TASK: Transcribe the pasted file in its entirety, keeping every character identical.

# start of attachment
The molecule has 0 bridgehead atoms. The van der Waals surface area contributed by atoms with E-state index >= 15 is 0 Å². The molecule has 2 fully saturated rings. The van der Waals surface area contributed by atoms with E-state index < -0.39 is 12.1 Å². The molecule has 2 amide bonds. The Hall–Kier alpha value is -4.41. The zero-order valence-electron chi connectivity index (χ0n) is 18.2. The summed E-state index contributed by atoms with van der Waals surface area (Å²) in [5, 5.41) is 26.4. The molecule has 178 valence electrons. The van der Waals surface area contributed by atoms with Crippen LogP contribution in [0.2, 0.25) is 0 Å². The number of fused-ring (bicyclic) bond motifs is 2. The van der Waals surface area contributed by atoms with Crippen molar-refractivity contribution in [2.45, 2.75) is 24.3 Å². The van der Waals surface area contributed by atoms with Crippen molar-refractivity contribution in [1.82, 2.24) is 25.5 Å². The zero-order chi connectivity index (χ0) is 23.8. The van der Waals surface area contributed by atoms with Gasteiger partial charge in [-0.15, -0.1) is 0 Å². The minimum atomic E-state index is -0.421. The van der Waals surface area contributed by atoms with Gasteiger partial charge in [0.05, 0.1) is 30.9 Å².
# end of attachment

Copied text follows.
The molecule has 0 bridgehead atoms. The van der Waals surface area contributed by atoms with E-state index >= 15 is 0 Å². The molecule has 2 fully saturated rings. The van der Waals surface area contributed by atoms with E-state index < -0.39 is 12.1 Å². The molecule has 2 amide bonds. The Hall–Kier alpha value is -4.41. The zero-order valence-electron chi connectivity index (χ0n) is 18.2. The summed E-state index contributed by atoms with van der Waals surface area (Å²) in [5, 5.41) is 26.4. The molecule has 178 valence electrons. The van der Waals surface area contributed by atoms with Crippen LogP contribution in [0.2, 0.25) is 0 Å². The number of fused-ring (bicyclic) bond motifs is 2. The van der Waals surface area contributed by atoms with Crippen molar-refractivity contribution in [2.45, 2.75) is 24.3 Å². The van der Waals surface area contributed by atoms with Crippen molar-refractivity contribution in [1.82, 2.24) is 25.5 Å². The zero-order chi connectivity index (χ0) is 23.8. The van der Waals surface area contributed by atoms with Gasteiger partial charge in [-0.15, -0.1) is 0 Å². The minimum atomic E-state index is -0.421. The van der Waals surface area contributed by atoms with Gasteiger partial charge in [0.05, 0.1) is 30.9 Å².